Journal of Clinical Advances in Dentistry, Volume 4, pp 004-005; https://doi.org/10.29328/journal.jcad.1001014
Published: 9 January 2020
Journal of Clinical Advances in Dentistry, Volume 4, pp 001-003; https://doi.org/10.29328/journal.jcad.1001013
Published: 25 November 2019
Journal of Clinical Advances in Dentistry, Volume 3, pp 023-026; https://doi.org/10.29328/journal.jcad.1001012
Published: 21 November 2019
Journal of Clinical Advances in Dentistry, Volume 3, pp 018-022; https://doi.org/10.29328/journal.jcad.1001011
Published: 1 January 2019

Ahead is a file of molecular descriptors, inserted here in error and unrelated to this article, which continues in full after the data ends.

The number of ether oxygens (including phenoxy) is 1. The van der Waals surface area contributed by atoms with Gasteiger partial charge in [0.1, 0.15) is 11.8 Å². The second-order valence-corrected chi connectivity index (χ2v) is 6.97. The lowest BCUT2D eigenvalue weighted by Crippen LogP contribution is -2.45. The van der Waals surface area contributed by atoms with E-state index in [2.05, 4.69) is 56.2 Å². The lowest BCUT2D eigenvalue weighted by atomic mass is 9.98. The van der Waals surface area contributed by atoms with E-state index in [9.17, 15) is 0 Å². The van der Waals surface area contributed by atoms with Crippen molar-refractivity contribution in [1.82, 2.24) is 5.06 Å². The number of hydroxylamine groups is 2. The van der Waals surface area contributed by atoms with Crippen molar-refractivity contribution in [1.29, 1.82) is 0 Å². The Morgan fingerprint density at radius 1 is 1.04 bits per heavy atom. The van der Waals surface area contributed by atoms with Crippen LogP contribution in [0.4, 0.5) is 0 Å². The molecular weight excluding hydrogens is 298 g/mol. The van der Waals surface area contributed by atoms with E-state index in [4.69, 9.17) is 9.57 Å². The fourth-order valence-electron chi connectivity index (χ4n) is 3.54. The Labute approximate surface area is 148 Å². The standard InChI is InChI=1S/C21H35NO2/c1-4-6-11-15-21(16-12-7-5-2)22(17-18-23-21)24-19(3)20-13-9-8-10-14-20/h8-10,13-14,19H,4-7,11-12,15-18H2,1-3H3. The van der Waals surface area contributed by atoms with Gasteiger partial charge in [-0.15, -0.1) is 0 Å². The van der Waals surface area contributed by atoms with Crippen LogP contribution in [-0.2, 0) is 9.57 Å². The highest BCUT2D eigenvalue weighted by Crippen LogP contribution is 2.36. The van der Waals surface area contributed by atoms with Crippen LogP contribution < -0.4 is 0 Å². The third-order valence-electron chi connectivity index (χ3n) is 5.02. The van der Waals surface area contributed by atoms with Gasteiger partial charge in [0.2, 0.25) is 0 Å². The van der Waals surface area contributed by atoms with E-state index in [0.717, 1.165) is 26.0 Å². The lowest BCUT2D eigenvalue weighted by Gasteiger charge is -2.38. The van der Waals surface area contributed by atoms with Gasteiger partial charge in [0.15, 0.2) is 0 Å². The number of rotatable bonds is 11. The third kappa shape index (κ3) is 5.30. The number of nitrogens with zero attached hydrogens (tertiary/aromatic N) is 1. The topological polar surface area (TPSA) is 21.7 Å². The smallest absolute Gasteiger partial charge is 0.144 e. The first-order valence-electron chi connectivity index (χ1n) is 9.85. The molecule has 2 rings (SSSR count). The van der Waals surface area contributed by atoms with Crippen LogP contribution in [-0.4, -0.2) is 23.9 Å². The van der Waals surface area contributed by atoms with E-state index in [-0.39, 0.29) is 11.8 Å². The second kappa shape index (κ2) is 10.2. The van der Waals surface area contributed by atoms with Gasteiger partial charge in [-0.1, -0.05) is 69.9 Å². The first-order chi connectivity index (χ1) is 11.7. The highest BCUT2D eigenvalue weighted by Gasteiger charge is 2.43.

Journal of Clinical Advances in Dentistry, Volume 3, pp 004-017; https://doi.org/10.29328/journal.jcad.1001010
Published: 20 August 2019
Journal of Clinical Advances in Dentistry, Volume 3, pp 001-003; https://doi.org/10.29328/journal.jcad.1001009
Published: 31 December 2018
Journal of Clinical Advances in Dentistry, Volume 2, pp 018-019; https://doi.org/10.29328/journal.jcad.1001008
Published: 26 October 2018
Journal of Clinical Advances in Dentistry, Volume 2, pp 008-017; https://doi.org/10.29328/journal.jcad.1001007
Published: 25 July 2018
Journal of Clinical Advances in Dentistry, Volume 2, pp 001-007; https://doi.org/10.29328/journal.jcad.1001006